In practice, it is often not possible to idealize a system as a particle. In this section, we construct a more sophisticated description of the world, in which objects rotate, in addition to translating. This general branch of physics is called ‘Rigid Body Dynamics.’
Rigid body dynamics has many applications. In vehicle dynamics, we are often more worried about controlling the orientation of our vehicle than its path – an aircraft must keep its shiny side up, and we don’t want a spacecraft tumbling uncontrollably. Rigid body mechanics is used extensively to design power generation and transmission systems, from jet engines, to the internal combustion engine, to gearboxes. A typical problem is to convert rotational motion to linear motion, and vice-versa. Rigid body motion is also of great interest to people who design prosthetic devices, implants, or coach athletes: here, the goal is to understand human motion, to protect athletes from injury or improve their performance, or to design devices that replicate the complicated motion of a human joint correctly. For example, Professor Crisco’s orthopaedics lab at Brown studies human motion and the forces they generate at human joints, to help understand how injuries occur and how they can be prevented.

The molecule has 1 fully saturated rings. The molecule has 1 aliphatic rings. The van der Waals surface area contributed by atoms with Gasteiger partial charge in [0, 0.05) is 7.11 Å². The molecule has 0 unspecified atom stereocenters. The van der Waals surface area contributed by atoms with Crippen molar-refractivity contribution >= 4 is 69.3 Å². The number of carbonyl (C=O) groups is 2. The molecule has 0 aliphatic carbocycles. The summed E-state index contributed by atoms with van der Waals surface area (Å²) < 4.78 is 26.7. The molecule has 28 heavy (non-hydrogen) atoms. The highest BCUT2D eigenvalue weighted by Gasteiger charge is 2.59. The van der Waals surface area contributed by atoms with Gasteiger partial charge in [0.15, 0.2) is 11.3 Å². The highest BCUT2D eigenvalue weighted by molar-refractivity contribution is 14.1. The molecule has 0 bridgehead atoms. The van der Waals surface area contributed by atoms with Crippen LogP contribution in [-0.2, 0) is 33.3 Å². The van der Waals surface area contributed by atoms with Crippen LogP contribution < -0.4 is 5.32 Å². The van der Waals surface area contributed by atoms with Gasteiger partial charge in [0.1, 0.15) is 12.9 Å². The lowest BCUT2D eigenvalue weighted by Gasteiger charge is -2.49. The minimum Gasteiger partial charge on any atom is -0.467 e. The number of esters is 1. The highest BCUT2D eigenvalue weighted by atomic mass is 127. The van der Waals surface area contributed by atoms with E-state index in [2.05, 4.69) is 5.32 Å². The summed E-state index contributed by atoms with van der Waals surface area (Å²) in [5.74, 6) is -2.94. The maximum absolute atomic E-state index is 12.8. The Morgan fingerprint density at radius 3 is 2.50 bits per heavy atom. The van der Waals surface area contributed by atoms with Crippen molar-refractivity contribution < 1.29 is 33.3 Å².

The motion of a rigid body is often very counter-intuitive. That’s why there are so many toys that exploit the properties of rigid bodies: the motion of a spinning top; a boomerang; the ‘rattleback’ and a Frisbee can all be explained using the equations derived in this section.
Here is a quick outline of how we analyze motion of rigid bodies.
1. A rigid body is idealized as an infinite number of very small particles.
2. We already know the equations of motion for a system of particles (Section 4 of the notes):
The force-momentum equation
The moment – angular momentum equation
The work-kinetic energy equation
3. These equations tell us how a rigid body moves. But to use them, we would need to keep track track of an infinite number of particles! To simplify the problem, we set up some mathematical methods that allow us to express the position and velocity of every point in a rigid body in terms of the position rG , velocity vG and acceleration aG of its center of mass, and its rotation tensor R(quantifying its orientation) and its angular velocity ω , and angular acceleration α . This allows us to write the linear momentum, angular momentum, and kinetic energy of a rigid body in the form
p = MvG h =rG × MvG+ IGω
where M is the total mass of the body and IG is its mass moment of inertia.
4. We can then derive the rigid body equations of motion: